Heading off for a summer break? I thought I would share with you some of my top summer reading – just in case you find yourself drifting away from a daily dose of social care!

Focus on the future

Having spent the last two years plus waiting for the government to provide the elusive green paper, many of us feel cheated of the opportunity to properly discuss the future of social care – however, this has not stopped the growing body of work that we hope will inform any future plans. Here is just a brief snap shot of some perspectives – enjoy!

We have been waiting a long time to hear more about how the Industrial Strategy will take forward its focus on Ageing and The Healthy Ageing Grand Challenge fund has finally launched this week. Alongside this we have a new document from the Centre for Ageing Better which give some further insight into the direction of travel. Their new report Industrial Strategy Challenge Fund (ISCF): Healthy ageing innovation and investment in the UK provides a discussion of the current ageing innovation and investment landscape and the current market opportunities and challenges. It offers reflections on where further investment and innovation is necessary and proposes how the Industrial Strategy Challenge Fund can fill identified gaps and complement existing initiatives.

Social care future – These are an excellent series of blogs that have stemmed from work led by Martin Routledge and colleagues at In Control, amongst others. I think that the blogs give such a fresh perspective on how the social care of the future should be co-produced and co-delivered. Work your way through some real treats over the summer to give both fresh perspective and fresh hope around the level of commitment to really shift the narrative around care.

For those of you with real space in your suitcase – there is a bonanza of information from the Kings Fund. They have provided us with a fascinating webinar with Sally Warren (Kings Fund), Sir Andrew Dilnot and Emily Holzhausen (Carers UK) who debate the history of social care reform, and why successive governments have struggled to put new systems in place. There is then a blog by Sally Warren where she calls for the new PM to apply more haste, and less speed to his commitment to ‘fix’ social care, and a potted history of all previous reform undertaken.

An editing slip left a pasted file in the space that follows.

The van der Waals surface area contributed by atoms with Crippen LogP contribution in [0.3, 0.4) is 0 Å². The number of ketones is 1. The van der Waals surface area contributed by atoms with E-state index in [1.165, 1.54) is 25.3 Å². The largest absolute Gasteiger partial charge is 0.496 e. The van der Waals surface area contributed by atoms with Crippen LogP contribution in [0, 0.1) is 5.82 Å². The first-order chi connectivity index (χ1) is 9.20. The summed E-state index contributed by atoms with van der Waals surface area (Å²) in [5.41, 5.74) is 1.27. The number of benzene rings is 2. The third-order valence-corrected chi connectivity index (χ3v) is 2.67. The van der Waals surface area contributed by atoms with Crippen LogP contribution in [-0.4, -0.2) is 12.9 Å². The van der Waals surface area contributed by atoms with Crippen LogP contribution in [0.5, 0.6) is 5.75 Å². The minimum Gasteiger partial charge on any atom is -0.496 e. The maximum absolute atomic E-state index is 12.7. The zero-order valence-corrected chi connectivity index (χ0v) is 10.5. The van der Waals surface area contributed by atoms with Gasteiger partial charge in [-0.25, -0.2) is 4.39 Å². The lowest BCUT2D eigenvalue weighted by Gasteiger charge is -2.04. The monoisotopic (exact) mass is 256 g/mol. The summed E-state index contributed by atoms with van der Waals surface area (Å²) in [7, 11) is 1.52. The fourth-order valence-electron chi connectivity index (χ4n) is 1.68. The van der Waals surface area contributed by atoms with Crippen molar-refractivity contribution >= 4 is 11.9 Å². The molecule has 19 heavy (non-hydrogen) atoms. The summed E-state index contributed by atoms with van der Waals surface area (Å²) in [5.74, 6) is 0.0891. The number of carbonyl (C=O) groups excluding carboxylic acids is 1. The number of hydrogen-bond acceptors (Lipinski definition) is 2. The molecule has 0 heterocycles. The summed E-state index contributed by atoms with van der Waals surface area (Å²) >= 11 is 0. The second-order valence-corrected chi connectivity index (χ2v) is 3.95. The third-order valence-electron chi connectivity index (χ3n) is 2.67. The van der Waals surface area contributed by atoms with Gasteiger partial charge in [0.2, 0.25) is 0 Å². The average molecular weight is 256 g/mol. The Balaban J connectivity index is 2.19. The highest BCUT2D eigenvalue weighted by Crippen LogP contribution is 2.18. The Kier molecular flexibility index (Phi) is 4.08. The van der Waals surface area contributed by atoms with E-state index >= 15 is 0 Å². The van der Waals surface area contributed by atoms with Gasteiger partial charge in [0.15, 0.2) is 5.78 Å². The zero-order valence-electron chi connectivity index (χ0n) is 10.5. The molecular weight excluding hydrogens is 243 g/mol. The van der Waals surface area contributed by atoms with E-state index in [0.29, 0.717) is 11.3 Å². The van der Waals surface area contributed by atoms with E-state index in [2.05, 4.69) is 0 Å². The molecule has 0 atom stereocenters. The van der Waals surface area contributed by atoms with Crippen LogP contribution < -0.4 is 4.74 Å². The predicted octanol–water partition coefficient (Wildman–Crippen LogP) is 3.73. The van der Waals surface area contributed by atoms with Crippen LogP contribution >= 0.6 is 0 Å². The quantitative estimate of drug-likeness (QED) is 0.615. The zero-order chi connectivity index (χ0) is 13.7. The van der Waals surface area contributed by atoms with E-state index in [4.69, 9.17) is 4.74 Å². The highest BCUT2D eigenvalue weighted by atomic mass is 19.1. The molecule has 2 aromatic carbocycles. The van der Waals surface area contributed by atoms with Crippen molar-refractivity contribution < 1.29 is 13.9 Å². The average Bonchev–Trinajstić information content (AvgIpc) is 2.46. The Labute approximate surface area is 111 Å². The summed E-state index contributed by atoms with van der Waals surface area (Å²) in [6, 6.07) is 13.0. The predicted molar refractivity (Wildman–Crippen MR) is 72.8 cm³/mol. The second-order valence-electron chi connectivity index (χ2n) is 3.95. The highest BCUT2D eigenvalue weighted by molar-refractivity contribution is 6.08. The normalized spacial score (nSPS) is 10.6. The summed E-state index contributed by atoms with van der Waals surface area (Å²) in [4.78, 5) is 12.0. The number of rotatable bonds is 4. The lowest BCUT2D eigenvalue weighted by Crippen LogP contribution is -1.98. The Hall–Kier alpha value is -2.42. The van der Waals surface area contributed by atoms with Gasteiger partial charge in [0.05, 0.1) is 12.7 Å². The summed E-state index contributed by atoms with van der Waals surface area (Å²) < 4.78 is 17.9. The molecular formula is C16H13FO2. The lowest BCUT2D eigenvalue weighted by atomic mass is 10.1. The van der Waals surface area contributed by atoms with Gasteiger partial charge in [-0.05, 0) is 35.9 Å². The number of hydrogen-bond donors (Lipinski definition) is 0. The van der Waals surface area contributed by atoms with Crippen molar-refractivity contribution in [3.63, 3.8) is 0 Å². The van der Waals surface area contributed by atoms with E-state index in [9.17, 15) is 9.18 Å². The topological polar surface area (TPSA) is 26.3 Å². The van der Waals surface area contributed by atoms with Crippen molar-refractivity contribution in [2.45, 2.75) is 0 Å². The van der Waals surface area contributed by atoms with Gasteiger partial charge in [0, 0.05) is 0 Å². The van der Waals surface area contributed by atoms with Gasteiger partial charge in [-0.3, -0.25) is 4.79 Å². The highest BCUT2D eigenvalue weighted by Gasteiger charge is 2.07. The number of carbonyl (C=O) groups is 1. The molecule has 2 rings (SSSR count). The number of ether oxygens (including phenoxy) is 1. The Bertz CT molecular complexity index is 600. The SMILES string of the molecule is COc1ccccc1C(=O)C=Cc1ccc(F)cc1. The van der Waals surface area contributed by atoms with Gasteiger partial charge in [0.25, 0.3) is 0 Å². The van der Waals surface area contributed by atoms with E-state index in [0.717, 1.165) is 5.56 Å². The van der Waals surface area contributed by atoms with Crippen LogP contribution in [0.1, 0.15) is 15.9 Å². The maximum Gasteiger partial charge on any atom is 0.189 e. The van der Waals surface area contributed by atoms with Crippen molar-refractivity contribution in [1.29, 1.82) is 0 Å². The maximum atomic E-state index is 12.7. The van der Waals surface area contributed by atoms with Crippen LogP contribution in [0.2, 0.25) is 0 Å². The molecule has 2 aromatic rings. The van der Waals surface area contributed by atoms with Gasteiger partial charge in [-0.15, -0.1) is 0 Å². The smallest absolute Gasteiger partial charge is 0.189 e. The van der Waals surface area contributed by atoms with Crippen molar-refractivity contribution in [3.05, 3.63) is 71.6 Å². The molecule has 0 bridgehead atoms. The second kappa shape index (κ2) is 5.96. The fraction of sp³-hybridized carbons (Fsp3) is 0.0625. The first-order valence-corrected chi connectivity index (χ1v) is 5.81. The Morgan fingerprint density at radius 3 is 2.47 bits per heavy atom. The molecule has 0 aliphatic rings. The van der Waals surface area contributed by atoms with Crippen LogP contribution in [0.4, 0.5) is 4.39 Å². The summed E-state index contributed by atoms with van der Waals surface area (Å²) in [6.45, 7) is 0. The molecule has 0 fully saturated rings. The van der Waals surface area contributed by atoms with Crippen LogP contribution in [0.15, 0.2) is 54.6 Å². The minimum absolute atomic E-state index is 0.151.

On top of the overview from the Kings Fund about the possible response to social care policy – there are a couple of other documents that have come out in the last six months that give some potential insight into government thinking. The first of these was released in April this year, entitled Fixing the Care Crisis by Damian Green. Here he seeks to develop an approach to social care funding that aligns it with an insurance based approach, a model mooted to be favoured by the Secretary of State for Health and Social Care.

The second is the report by IPPR, There is an alternative: ending austerity in the UK which came out in July this year, offering a perspective on the need for a range of universal public services, including the introduction of free personal care for all over 65’s. This approach is said to be favoured by the new leader of commons, Jacob Rees-Mogg.

Released in paperback form in 2011, Intelligent Kindness: reforming the culture of healthcare; is a powerful approach to healthcare reform. John Ballatt and Penelope Campling argue that the NHS is a system that invites society to value and attend to its deepest common interests. It has been described as a vital expression of compassionate practise, and one that can improve if society, patients and staff can reconnect to these deeper values. To do so will improve quality and patient experience, as well as morale, effectiveness, efficiency and value for money.

And last but by no means least; The Missing Peace by Ian Donaghy. We were delighted to have Ian join us at our Managers Conference last year, his inspiring blend of experience, knowledge and sharing of people’s stories was a winner. He has brought these attributes together in his book on death and dying.

So – with that – I shall dust off my flip flops – and head to the beach – towing my reading trolley behind me…

www.nationalcareforum.org.uk